In Python when writing file management scripts I will often have a base path that is a constant,

BASE = "C:/"

Of course I'll be using that base path to create other paths later on, including other paths that will change in no other place. So I define constants like this:

SUB_FOLDER = os.path.join(PROJECT_BASE, "folder")

However it feels like it may be contrary to define what is a constant based on the result of a function call, even if that call will return a fixed result and never be modified.

Is this considered poor style that would confuse people?

  • 1
    I get your question, but I would not follow this specific example: hard coded disk letters/folders are always a bad idea.
    – Jan Doggen
    Nov 13, 2015 at 14:42
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    @JanDoggen In my case it's based specifically on inhouse server paths, not for public distribution. If the file path ever changes/doesn't exist then someone's made a massive mistake and it's not me (or at least... it's not the script I made a mistake in) Nov 13, 2015 at 14:44
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    I don't know what reason you have not to expect the file path to ever change. Perhaps it's a good reason, but when it stops being true, eventually your hard coded disk letters may end up being that reason. That's a scenario generally worth avoiding. Nov 13, 2015 at 16:28

2 Answers 2


This would be considered a run-time constant: the value cannot be known before the program starts, but it is unchanging throughout the entire application once set.

The major advantage to a run-time constant is that it makes it obvious to a developer that the value is unchanging and that it enforces this in some way (to prevent erroneous assignments when the value has already been set), but you acknowledge that it cannot be known until run-time. Compare the value of Pi (which can be known and set before runtime) to the installation path of an application (which can only be figured out once the application starts, but not change when the application is running).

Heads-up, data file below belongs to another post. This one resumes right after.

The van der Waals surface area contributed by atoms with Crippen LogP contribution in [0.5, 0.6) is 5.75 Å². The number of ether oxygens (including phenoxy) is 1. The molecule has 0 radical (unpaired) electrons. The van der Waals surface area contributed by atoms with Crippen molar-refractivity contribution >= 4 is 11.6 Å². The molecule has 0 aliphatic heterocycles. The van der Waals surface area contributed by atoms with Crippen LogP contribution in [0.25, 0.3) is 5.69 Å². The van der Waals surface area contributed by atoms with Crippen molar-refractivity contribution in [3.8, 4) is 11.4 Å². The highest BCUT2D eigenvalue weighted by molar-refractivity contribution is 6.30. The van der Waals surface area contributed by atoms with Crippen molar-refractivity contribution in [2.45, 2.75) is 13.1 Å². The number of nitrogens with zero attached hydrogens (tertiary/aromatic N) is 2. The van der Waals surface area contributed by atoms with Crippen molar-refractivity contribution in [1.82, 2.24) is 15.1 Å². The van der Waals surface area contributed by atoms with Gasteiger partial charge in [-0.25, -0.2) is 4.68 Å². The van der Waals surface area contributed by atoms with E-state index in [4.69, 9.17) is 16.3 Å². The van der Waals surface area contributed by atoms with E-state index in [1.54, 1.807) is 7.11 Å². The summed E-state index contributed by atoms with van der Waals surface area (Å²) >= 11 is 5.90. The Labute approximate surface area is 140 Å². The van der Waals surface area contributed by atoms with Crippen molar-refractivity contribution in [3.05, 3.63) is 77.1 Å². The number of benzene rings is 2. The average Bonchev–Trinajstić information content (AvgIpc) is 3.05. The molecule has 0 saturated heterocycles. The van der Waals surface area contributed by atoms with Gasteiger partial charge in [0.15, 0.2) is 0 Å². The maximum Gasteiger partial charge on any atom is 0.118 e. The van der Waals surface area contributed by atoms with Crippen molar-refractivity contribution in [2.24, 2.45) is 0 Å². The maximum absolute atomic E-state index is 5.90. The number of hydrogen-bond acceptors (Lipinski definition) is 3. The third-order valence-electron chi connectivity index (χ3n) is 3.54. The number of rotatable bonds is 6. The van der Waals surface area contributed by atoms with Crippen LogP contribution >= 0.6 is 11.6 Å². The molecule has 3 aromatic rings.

Your example perfectly fits the bill for this: it is a value that is set once and will never change throughout your application and therefore can look like a constant. Just note that this is not a true constant as Python does not have them and you will therefore need some kind of workaround to actually enforce their constant-ness.

  • Thank you for the answer! I'm aware that Python enforces no constants, I'm just going to use the names this way so it's clear what type of value it is. Nov 13, 2015 at 14:33
  • Interestingly, Java only supports such run-time constants. final indicates that a variable can only be initialized and not reassigned (but does not restrict modification of non-final member variables). I don't know if the static compiler detects cases where finals are initialized in their declaration and optimizes those out into compile-time constants (though that would only work for primitive values or trivial objects where every recursive member is final and initialized in its declaration) or if it just leaves that up to the JIT compiler, though.
    – JAB
    Nov 13, 2015 at 15:36
  • (Java also has enumerated types, but those are essentially run-time constants as well as they are classes and thus loaded lazily, only when actually needed, meaning you could inject alternate types via a custom class loader.)
    – JAB
    Nov 13, 2015 at 15:37
  • @JAB the JLS has a definition which says which expressions are compile-time constant. When there is a method call in there, it is not one. Nov 13, 2015 at 18:08
  • @PaŭloEbermann Which, by extension, means object creation (other than for Strings) would not be compile-time constant. So just primitives (and Strings) then. (Which I just found is explicitly stated in the section on final: docs.oracle.com/javase/specs/jls/se8/html/jls-4.html#jls-4.12.4)
    – JAB
    Nov 13, 2015 at 18:38

Setting BASE and using its value this way is what you want to do.

Now if you need to tweak a few months from now it is only defined in one place in the code. Imagine if your boss told you to new store those files on the X drive; You would need to find all places where you mention "c:/" and change them to "x:/". Don't make a mistake or files will be written to the wrong place, and ones you need to read won't be found.

SUB_FOLDER isn't a constant. Its value is determined a split second after program execution starts. Again defining it this way helps in program maintenance.

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